Pour the filling into the pie case and fold over the overlapping filo pastry, brushing with more olive oil to help seal the top of the case. Bake in an oven pre-heated to 180 c /gas mark 5 for 30 minutes or so until the top of the pie begins to turn a golden-brown colour.

Allow to cool for ten minutes and then serve slices of the pie with a crisp green salad and roasted new potatoes.

 

Moussaka Mania

8 June 2017

As the UK continues its downward plunge to become the latest contender for the mantle of Europe’s most basket case economy, we’re turning our attention to the current holder of that title, Greece, for culinary inspiration this week in the form of moussaka, a great comfort food. We’ll be needing lots of comfort in the coming months as the lucky winner of today’s UK election navigates a course through the choppy waters of Brexit.

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Summer is here, and with Datça market overflowing with an array of fresh produce, Knidos Cookery Club is moving back to weekly posts for the foreseeable future. The aubergine is a vegetable that has had surprisingly little coverage in these pages, so it’s high time that was rectified.

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Moussaka is a perennial Greek favourite that is great fresh from the oven or eaten cooled down, allowing the flavours some time to collide. It combines layers of fluffy  potato and silky aubergine covered with a tomato-rich ragù, all topped with a creamy white béchamel sauce.

We’ve used black lentils in place of minced lamb to make our veggie take on moussaka, although any lentils should work well in this dish. It pairs excellently with a classic Greek salad of tomato, cucumber, onion, green pepper, olives and white cheese.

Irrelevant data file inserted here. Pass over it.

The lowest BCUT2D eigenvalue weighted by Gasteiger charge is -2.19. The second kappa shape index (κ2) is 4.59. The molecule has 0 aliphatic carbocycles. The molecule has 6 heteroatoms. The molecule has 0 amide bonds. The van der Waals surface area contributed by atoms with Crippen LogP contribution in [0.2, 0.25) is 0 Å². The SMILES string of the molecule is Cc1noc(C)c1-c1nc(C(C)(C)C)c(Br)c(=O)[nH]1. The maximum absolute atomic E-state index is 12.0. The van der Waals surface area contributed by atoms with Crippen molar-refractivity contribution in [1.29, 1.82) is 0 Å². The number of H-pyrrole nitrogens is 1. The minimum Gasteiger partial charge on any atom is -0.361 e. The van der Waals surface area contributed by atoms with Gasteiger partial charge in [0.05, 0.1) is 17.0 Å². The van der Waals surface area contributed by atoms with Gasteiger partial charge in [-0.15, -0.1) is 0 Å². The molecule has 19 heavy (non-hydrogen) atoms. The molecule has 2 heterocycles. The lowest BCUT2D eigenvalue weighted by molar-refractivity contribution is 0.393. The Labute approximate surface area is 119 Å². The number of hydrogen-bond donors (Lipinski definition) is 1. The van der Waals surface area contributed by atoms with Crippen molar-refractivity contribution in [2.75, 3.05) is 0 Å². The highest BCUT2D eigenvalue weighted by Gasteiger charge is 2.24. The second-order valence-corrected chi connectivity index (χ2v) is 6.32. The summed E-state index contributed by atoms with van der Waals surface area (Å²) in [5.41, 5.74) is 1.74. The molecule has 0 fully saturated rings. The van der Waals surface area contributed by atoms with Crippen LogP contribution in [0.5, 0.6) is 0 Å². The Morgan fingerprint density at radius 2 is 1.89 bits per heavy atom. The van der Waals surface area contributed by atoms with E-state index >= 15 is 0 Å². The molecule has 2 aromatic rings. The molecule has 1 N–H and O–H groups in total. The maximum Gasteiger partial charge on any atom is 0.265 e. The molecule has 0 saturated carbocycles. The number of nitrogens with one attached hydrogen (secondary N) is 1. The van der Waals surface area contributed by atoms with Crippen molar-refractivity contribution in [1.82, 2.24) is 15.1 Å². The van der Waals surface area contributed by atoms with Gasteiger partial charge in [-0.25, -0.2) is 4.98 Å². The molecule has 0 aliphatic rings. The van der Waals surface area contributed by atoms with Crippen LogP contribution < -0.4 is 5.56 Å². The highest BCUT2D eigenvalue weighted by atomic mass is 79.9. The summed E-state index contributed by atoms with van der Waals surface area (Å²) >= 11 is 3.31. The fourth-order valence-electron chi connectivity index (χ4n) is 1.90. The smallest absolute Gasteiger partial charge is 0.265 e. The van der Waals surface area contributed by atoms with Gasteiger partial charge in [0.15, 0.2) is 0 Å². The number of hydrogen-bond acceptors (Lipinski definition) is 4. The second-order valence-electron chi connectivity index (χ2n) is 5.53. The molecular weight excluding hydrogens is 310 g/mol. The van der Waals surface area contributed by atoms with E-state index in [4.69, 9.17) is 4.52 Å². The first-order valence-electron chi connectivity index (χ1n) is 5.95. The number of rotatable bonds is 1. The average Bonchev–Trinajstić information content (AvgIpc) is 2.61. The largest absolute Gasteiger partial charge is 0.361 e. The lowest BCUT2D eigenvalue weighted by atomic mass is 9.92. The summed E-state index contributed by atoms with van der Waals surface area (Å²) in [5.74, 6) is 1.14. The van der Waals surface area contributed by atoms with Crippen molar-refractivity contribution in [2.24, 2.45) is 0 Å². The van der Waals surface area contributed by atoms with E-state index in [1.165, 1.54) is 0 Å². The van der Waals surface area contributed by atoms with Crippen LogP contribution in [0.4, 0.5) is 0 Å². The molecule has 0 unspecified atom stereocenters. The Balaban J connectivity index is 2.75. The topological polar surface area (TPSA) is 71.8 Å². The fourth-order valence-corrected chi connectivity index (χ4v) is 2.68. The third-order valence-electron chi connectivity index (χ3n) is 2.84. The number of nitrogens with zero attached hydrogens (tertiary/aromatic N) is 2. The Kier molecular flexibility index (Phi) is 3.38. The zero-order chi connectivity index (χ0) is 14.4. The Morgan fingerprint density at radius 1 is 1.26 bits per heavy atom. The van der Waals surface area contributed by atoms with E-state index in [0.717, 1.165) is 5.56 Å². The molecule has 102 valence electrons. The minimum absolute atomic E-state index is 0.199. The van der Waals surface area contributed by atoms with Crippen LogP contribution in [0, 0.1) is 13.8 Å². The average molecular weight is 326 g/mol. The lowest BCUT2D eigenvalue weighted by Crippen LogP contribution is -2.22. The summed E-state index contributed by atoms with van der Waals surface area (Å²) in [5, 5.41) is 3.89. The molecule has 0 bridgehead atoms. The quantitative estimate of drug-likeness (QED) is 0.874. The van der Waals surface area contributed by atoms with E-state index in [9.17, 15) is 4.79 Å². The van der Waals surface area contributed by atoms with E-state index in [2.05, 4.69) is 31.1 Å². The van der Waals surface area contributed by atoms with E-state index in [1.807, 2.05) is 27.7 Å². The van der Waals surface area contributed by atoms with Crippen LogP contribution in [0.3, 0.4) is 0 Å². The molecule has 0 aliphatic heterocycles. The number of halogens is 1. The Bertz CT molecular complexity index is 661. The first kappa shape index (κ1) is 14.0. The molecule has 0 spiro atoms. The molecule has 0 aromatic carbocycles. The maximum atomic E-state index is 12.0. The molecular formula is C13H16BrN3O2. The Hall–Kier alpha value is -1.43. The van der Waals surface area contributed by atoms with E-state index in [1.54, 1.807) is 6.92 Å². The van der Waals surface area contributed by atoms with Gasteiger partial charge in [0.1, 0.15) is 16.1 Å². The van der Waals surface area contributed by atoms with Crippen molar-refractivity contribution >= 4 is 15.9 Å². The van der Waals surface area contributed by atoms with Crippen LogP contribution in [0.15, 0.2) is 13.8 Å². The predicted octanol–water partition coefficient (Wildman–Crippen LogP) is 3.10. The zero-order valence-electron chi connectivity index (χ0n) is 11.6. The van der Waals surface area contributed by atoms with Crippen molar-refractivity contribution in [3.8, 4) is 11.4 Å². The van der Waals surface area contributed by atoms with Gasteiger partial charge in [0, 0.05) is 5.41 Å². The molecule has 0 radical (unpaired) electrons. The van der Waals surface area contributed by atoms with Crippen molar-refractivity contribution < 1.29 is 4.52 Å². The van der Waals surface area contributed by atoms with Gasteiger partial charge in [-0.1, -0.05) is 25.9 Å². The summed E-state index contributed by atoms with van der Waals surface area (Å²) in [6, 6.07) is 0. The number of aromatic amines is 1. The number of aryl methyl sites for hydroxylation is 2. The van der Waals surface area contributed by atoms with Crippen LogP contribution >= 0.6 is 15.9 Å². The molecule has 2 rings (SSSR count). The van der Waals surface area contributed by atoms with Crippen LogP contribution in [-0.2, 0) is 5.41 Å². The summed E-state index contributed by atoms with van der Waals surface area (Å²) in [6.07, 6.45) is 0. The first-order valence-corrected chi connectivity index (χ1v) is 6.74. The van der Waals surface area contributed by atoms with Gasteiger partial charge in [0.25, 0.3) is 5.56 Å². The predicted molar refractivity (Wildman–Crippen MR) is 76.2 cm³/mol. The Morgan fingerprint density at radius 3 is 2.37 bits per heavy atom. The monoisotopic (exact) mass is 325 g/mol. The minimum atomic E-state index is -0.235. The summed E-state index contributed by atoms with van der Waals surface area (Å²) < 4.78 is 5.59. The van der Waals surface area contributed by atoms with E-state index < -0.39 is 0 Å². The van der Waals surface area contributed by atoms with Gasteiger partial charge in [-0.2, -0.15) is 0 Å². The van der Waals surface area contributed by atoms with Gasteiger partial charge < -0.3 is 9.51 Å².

Ingredients (for 3-4 servings)

300 g aubergines

300 g potatoes

250 g tomatoes

100 g black lentils (or any other lentil)

3 spring onions

1 garlic clove

400 ml vegetable stock

100 ml red wine

1 teaspoon of cinnamon

1 teaspoon of dried sage

1 bayleaf

Pinch of black pepper

Pinch of red chili flakes

50 ml olive oil

For the white sauce:

50 ml olive oil

50 g flour

500 ml milk

5 peppercorns

1 bayleaf

75 g cheese (feta or  any crumbly white cheese)

Method

Heat 20 ml of olive oil in a heavy-based pan, chop the spring onions and garlic clove and add to the pan. Cook for five minutes then add the washed lentils and stir. Add the stock, bring to the boil then simmer for 20 minutes or so until most of the liquid is absorbed.

Pre-heat the oven to 200 c / gas mark 6. Cut the potatoes into one cm slices and boil for five minutes in a pan of water. Drain immediately and allow to cool. While the potatoes are boiling, chop the aubergine into 1 cm slices. If you like, you can coat the aubergine slices with a little salt, leave to stand for 10 minutes and then rinse. This should make them less bitter and remove excess moisture.

Place the potato slices in an oven dish and coat with 15 ml olive oil and stir to coat thoroughly. Place the aubergine slices into a separate oven dish and pour 15 ml of olive oil over them. Put both the dishes into the oven and bake for 30-40 minutes or until the potatoes are a golden brown colour and the aubergine slices beginning to char.